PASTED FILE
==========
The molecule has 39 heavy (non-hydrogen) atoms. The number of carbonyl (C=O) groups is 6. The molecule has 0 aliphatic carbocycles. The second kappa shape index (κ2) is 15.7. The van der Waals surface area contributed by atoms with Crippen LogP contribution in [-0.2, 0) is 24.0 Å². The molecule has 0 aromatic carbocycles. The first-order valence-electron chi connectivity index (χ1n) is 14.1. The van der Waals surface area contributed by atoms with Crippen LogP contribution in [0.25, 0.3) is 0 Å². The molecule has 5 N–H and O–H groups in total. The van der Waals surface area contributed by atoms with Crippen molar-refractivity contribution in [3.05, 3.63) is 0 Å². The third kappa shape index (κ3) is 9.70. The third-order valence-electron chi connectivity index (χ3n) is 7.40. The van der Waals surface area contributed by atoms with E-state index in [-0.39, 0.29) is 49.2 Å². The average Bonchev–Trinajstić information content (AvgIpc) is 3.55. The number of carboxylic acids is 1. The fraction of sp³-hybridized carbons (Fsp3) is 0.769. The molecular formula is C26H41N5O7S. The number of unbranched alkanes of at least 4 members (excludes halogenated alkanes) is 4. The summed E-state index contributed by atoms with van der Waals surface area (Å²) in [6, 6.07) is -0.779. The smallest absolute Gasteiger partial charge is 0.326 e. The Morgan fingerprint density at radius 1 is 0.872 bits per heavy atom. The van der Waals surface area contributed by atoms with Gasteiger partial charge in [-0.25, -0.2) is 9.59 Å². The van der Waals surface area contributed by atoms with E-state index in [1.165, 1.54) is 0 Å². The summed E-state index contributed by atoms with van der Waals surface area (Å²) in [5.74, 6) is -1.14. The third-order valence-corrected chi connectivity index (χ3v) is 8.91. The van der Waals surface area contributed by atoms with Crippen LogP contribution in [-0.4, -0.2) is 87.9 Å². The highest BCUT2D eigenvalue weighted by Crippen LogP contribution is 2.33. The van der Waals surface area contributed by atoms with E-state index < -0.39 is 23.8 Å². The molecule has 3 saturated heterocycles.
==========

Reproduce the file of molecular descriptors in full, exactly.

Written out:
The molecule has 39 heavy (non-hydrogen) atoms. The number of carbonyl (C=O) groups is 6. The molecule has 0 aliphatic carbocycles. The second kappa shape index (κ2) is 15.7. The van der Waals surface area contributed by atoms with Crippen LogP contribution in [-0.2, 0) is 24.0 Å². The molecule has 0 aromatic carbocycles. The first-order valence-electron chi connectivity index (χ1n) is 14.1. The van der Waals surface area contributed by atoms with Crippen LogP contribution in [0.25, 0.3) is 0 Å². The molecule has 5 N–H and O–H groups in total. The van der Waals surface area contributed by atoms with Crippen molar-refractivity contribution in [3.05, 3.63) is 0 Å². The third kappa shape index (κ3) is 9.70. The third-order valence-electron chi connectivity index (χ3n) is 7.40. The van der Waals surface area contributed by atoms with E-state index in [-0.39, 0.29) is 49.2 Å². The average Bonchev–Trinajstić information content (AvgIpc) is 3.55. The number of carboxylic acids is 1. The fraction of sp³-hybridized carbons (Fsp3) is 0.769. The molecular formula is C26H41N5O7S. The number of unbranched alkanes of at least 4 members (excludes halogenated alkanes) is 4. The summed E-state index contributed by atoms with van der Waals surface area (Å²) in [6, 6.07) is -0.779. The smallest absolute Gasteiger partial charge is 0.326 e. The Morgan fingerprint density at radius 1 is 0.872 bits per heavy atom. The van der Waals surface area contributed by atoms with Gasteiger partial charge in [-0.25, -0.2) is 9.59 Å². The van der Waals surface area contributed by atoms with E-state index in [1.165, 1.54) is 0 Å². The summed E-state index contributed by atoms with van der Waals surface area (Å²) in [5.74, 6) is -1.14. The third-order valence-corrected chi connectivity index (χ3v) is 8.91. The van der Waals surface area contributed by atoms with Crippen LogP contribution in [-0.4, -0.2) is 87.9 Å². The highest BCUT2D eigenvalue weighted by Crippen LogP contribution is 2.33. The van der Waals surface area contributed by atoms with E-state index < -0.39 is 23.8 Å². The molecule has 3 saturated heterocycles.